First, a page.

Jul 11, 2008 (CIDRAP News) – A Japanese health ministry official said today that a government-supported study has found no evidence that the antiviral drug oseltamivir (Tamiflu) causes abnormal behavior in young people, according to a Reuters report.The unnamed ministry official said the findings would be presented to the government’s drug safety panel, which might withdraw a warning it issued in March 2007 against prescribing the drug for people between ages 10 and 19, Reuters reported today.”The timing of the presentation is not decided, but we want to do it as soon as possible,” the official told Reuters. Nikkei News, a Japanese financial newspaper, reported that the study included 10,000 people younger than 18 who were diagnosed with seasonal influenza in 2006 and 2007, according to Reuters.Oseltamivir, a neuraminidase inhibitor, is used to prevent and treat seasonal influenza. Because it is considered the most promising drug to date for use during an influenza pandemic, the United States and many other countries are stockpiling it.However, reports of self-injury and delirium in some Japanese children and adolescents who took the drug have raised concerns among regulators in other countries, including the United States. Some of the reported adverse events included the deaths of adolescent patients who fell from windows or balconies or ran into traffic.Japan has also reported abnormal behaviors in young people who took zanamivir (Relenza), an inhaled neuraminidase inhibitor.However, three rounds of review by the US Food and Drug Administration (FDA) have found no evidence that oseltamivir contributed to neuropsychiataric events. Despite the findings, the FDA this spring advised Roche, the maker of Tamiflu, and GlaxoSmithKline, the maker of Relenza, to add warnings about the reported neuropsychiatric effects to the drug labels.In February, the FDA and Roche sent a letter to US healthcare professionals about the labeling change. The letter acknowledged the reports, noted that the role of Tamiflu in the events had not been established, and advised that flu patients should be monitored for signs of abnormal behavior. In March, Glaxo sent a similar letter to doctors regarding labeling changes for Relenza.See also:Feb 2008 Roche and FDA letter to health professionalshttp://www.fda.gov/medwatch/safety/2008/Tamiflu_DHCP.pdfMar 2008 Glaxo and FDA letter to health professionalshttp://www.fda.gov/medwatch/safety/2008/relenza_DHCP.pdfNov 27, 2007, CIDRAP News story “FDA panel seeks stronger label warnings for 2 flu drugs”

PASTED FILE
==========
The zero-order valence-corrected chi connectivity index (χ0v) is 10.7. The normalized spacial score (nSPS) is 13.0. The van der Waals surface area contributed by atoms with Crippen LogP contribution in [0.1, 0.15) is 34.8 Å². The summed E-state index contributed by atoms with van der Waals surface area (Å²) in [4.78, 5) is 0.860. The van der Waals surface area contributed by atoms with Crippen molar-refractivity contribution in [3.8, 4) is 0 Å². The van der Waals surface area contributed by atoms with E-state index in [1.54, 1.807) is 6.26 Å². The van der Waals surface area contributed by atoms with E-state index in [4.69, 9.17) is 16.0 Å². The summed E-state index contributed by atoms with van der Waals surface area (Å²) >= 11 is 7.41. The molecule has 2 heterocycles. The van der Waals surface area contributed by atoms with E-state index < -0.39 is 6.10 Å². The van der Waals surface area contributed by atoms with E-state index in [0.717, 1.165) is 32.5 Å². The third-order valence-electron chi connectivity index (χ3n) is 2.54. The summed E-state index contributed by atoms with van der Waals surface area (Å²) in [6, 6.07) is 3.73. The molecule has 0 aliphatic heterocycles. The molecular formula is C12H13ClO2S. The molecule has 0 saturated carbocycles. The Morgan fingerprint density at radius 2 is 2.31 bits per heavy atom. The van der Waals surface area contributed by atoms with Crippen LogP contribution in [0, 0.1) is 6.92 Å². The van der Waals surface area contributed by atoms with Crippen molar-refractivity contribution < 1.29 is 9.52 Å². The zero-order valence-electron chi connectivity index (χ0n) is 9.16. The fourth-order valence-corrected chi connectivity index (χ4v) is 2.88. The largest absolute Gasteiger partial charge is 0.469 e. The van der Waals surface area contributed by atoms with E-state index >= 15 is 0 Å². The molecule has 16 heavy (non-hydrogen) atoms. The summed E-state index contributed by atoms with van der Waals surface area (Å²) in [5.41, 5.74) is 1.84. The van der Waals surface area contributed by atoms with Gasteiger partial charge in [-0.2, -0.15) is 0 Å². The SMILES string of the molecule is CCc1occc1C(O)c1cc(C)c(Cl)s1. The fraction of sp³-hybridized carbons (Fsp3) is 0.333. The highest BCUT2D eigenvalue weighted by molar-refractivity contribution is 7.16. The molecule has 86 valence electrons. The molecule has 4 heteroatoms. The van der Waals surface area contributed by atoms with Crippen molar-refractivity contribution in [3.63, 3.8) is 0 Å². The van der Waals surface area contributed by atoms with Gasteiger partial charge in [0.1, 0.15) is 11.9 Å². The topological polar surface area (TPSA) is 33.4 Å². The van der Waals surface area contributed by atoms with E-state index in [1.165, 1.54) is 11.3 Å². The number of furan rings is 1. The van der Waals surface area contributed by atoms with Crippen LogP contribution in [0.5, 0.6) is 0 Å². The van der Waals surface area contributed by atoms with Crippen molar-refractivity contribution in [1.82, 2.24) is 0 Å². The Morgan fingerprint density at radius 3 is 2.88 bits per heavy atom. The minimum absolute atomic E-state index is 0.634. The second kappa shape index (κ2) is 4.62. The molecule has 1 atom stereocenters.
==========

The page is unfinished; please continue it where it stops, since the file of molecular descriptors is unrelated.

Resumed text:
Jan 16, 2009 (CIDRAP News) – Picking the influenza strains to put in the flu vaccine each year is always a gamble, given the unpredictable prevalence of different strains, but choosing the influenza B strain has become particularly vexing in recent years.Since the 2001-02 flu season, two distinct lineages of influenza B—Victoria and Yamagata—have been circulating in the United States, and experts have found it impossible to predict which one would dominate in any winter.Because a vaccine against one lineage offers little protection against the other, the government’s flu vaccine advisors have been discussing for several years the possibility of putting both lineages in the seasonal vaccine. That would turn the standard three-strain, or trivalent, vaccine into a quadrivalent vaccine. Trivalent vaccine contains two subtypes of influenza A—H3N2 and H1N1—and one of influenza B.”It looks like we’re stuck with two lineages for the time being,” says Dr. Anthony Fiore, a medical epidemiologist in the Influenza Division at the Centers for Disease Control and Prevention (CDC). “So we can either ignore the one lineage or try to make another strain to protect against that lineage. There’s just not much cross-protection.”Putting both B families into the vaccine would offer protection against both B strains, which is regarded as particularly important for children. But the idea raises questions about the effects on vaccine manufacture and supply, cost, and side effects. Some vaccine producers are studying the possibility, but they will need a formal government recommendation before they would proceed.Vaccine often missesThe problem with B viruses is nicely illustrated by events of the past couple of years. For the 2007-08 flu season in the United States, the government’s experts picked a Victoria strain for the vaccine. But by the end of the season, 98% of the 350 B viruses that were antigenically characterized by the CDC belonged to the Yamagata family.With Yamagata viruses dominant last winter, the government’s advisors, meeting last February, recommended a Yamagata virus for the B component of this season’s vaccine. But the early returns this season suggest that Victoria strains may be back on top: 35 of 52 B viruses analyzed by the CDC through Jan 10 belonged to the Victoria clan. (But 30 of those 35 came from only two states.)Looking further back, CDC records show the B strain in the vaccine missed the dominant B lineage in circulation in 4 of the 7 seasons from 2001-02 through 2007-08.The spotty record has led to what Melinda Wharton, MD, MPH, of the US Food and Drug Administration’s (FDA’s) Vaccines and Biological Products Advisory Committee (VRBPAC), called “the annual agony of trying to flip the coin” to pick a B strain for the vaccine, according to a transcript of the panel’s Feb 21, 2008, meeting.The FDA committee is expected to consider the issue again when it meets in February to select flu strains for the 2009-10 US season. Fiore said the VRBPAC has asked the CDC’s flu experts to make a presentation on the question at the Feb 18 session.How much harm?How much harm results when the vaccine misses the predominant B strain is not very clear, but experts say children are likely to get little protection against B viruses when this happens. The CDC now recommends that all children from age 6 months on up receive annual flu vaccination.In general, B viruses cause less severe disease than influenza A, and they seem to be associated with smaller clusters or outbreaks, according to William Schaffner, MD, president-elect of the National Foundation for Infectious Diseases and chair of the Department of Preventive Medicine at the Vanderbilt University School of Medicine in Nashville.Fiore agreed, then added, “But there are definitely deaths and severe outcomes caused by influenza B. It’s generally thought of as being more a disease that circulates in children, but adults do get it and have hospitalizations and deaths from it. . . . For any given person you can have a severe illness with B and a mild illness with A. On a population level, A is more severe.”Schaffner said he himself had a nasty case of what he believed to be influenza B not covered by the vaccine last winter, when it was circulating in Nashville. “I was laid low for about 48 hours last year. I’m a poster child for the importance of doing this,” he said, referring to putting both lineages in the vaccine.Robert B. Couch, MD, a flu expert at Baylor College of Medicine in Houston, analyzed the influenza B issue and reported his findings to the VRBPAC at its February 2007 meeting.Calling B viruses “the major cause” of an epidemic about every 2 to 4 years, he said, according to the transcript, “Infections occur in all age-groups. Illness is most prominent among older children and young adults. Illness in infants and young children appears to be more common among the low-income groups. Infections are prominent in the elderly in some epidemics, with excess mortality, but not in all epidemics. Overall impact is less than H3N2, but greater than H1N1.”Couch also examined research findings on how much protection the vaccine for one B lineage offers against the other lineage. He reported that protection is reduced in adults and more so in children. “By and large, very young children get very negligible benefit from the opposite lineage of the influenza B that’s in the vaccine,” he told the committee.However, some experts suggest that more data are needed on the effects of B mismatches. “Evidence of the actual effect of mismatches on the flu B vaccine performance is still being gathered,” John Treanor, MD, a flu vaccine expert at the University of Rochester in New York, told CIDRAP News. “Last year, it did look like the mismatch resulted in very little efficacy against B, but to make a major decision it may be necessary to accumulate more information from additional years of experience.”Why issue is heating upThe VRBPAC has been talking about the problem of the two B lineages for years. What seems to be heating up the issue now is the belief that both viruses are likely to keep on co-circulating indefinitely, plus an increase in the supply of flu vaccine.All US-licensed flu vaccines are grown in chicken eggs, supplies of which are finite. But production has increased substantially in recent years with more producers entering the market.Fiore said the surpluses of flu vaccine in recent years—millions of doses have gone unused in the last few seasons—make the possibility of a quadrivalent vaccine look more practical.Donna Cary, a spokeswoman for vaccine manufacturer Sanofi Pasteur, agreed. “From a supply perspective, the increase in influenza vaccine capacity in recent years has made this option viable,” she told CIDRAP News.When the CDC’s flu experts appear at the Feb 18 VRBPAC session, they expect to give an assessment of the potential impact of including both B lineages in the vaccine, according to Fiore.”We have to weigh in the idea that there might be less vaccine available, against the fact that the extra strain might be preventing some extra amount of infection or hospitalizations or death,” he said.The CDC team looked at data from the past 10 years and tried to estimate the effects of having a quadrivalent vaccine in those years, Fiore explained.”We haven’t reached any conclusions about it yet,” he said. “There are differences by year. In some years when we were in relatively tight supply, reducing the supply was a problem. Having a better vaccine didn’t make up for the loss of supply.”Now that we have an oversupply, the calculation may be changing,” he added. “But as far as actual numbers of hospitalizations prevented, it’s hard to come up with numbers.”Disadvantages and uncertainties Adding a second B strain would not be without disadvantages, experts say.”It would be more complex for the manufacturers, and it would probably cost more,” said Fiore. And given that a producer can grow only so much vaccine, switching from three strains to four will mean fewer doses in the end.Cary, of Sanofi Pasteur, acknowledged that going to a quadrivalent vaccine would reduce overall production. “But we do not anticipate any supply issue in transitioning to a quadrivalent influenza vaccine,” she said. “This is due to the global increase in influenza vaccine supply, as illustrated by the opening of our new influenza manufacturing facility in the US in 2009,” she added, referring to Sanofi’s Swiftwater, Pa., plant.Fiore said he doesn’t expect the manufacturers would face major technical challenges in making vaccine with the two B lineages: “The manufacturers know how to make both of these lineages and have done it in recent years, so it’s not a big manufacturing challenge.”Cary said Sanofi Pasteur is evaluating a possible transition to a vaccine with two B strains, including both technical and regulatory hurdles, but she declined to specify what they might be.A spokesperson for MedImmune, maker of FluMist, the nasal spray vaccine, said the company is studying the possibility of making a vaccine with two B strains, but likewise declined to offer further details.Other questions the prospect raises include the chance of increased side effects and whether clinical trials of a quadrivalent vaccine would be necessary.The trivalent vaccine contains 15 micrograms (mcg) of each strain, or 45 mcg total. Assuming that the same dosage would be used for a second B strain, the total amount of antigen in a dose of a four-strain vaccine would be 60 mcg.Fiore noted that the licensed prepandemic H5N1 vaccine in the US stockpile has been tested in 90-mcg doses. “So it’s not that much of an increase in volume that we’d expect to see a lot more reactogenicity,” he said. “But the FDA might require some studies about that.”There has been discussion of using just 7.5 mcg of each B strain, leaving the total B content in the vaccine at 15 mcg. But some experts doubt that the reduced amount would generate an adequate immune response.Schaffner said another question is whether adding a fourth strain to the vaccine will leave the immune response to the other three unimpaired. “That’s what we anticipate, but it’ll have to be formally tested,” he said.Still another question is what the World Health Organization (WHO) will do. Experts convened by the WHO make recommendations for the flu vaccine strains for the northern and southern hemispheres each season, and the VRBPAC normally follows the WHO’s lead.The WHO’s position is that much more information is needed, according to Gregory Hartl, the agency’s infectious-disease spokesman in Geneva. “There’s been a lot of discussion, but all the possibilities require safety and immune-response data which are not yet available, and after that there’s regulatory approval which would be needed. So any change is not going to happen tomorrow,” he said.Couch said the FDA needs more input from vaccine makers to help sort out the issue. “Thus far, VRBPAC has only heard informal and ‘soft’ comments by industry,” he told CIDRAP News.Other ways to cover both strainsOffering a quadrivalent vaccine to everyone is not the only way to provide some protection against both B lineages. Several other options have been proposed, including alternating lineages from year to year, making a quadrivalent vaccine intended only for children and the elderly, and offering a supplemental B vaccine to cover the strain not in the trivalent vaccine. Couch described these in his VRBPAC presentation in 2007.The idea of alternating lineages would be that people who get vaccinated each year might have some residual cross-protection in case the dominant strain in a given year is not in the vaccine, said Fiore. “But there’s really no way to predict what the impact of that would be,” he said.See also: Feb 14, 2008, CIDRAP News story “WHO advises total makeover for 2008-09 flu vaccine”CDC’s weekly flu surveillance reporthttp://www.cdc.gov/flu/weekly/CDC summary of 2007-08 seasonhttp://www.cdc.gov/flu/weekly/weeklyarchives2007-2008/07-08summary.htmTranscript of Feb 21, 2008, VRBPAC meeting:http://www.fda.gov/ohrms/dockets/ac/08/transcripts/2008-4348T2.DOCTranscript of Feb 28, 2007, VRBPAC meeting with discussion of influenza B strains and vaccinehttp://www.fda.gov/ohrms/dockets/ac/07/transcripts/2007-4282t2-03.pdfVRBPAC meeting documents sitehttp://www.fda.gov/ohrms/dockets/ac/cber07.htm#VaccinesandRelatedBiological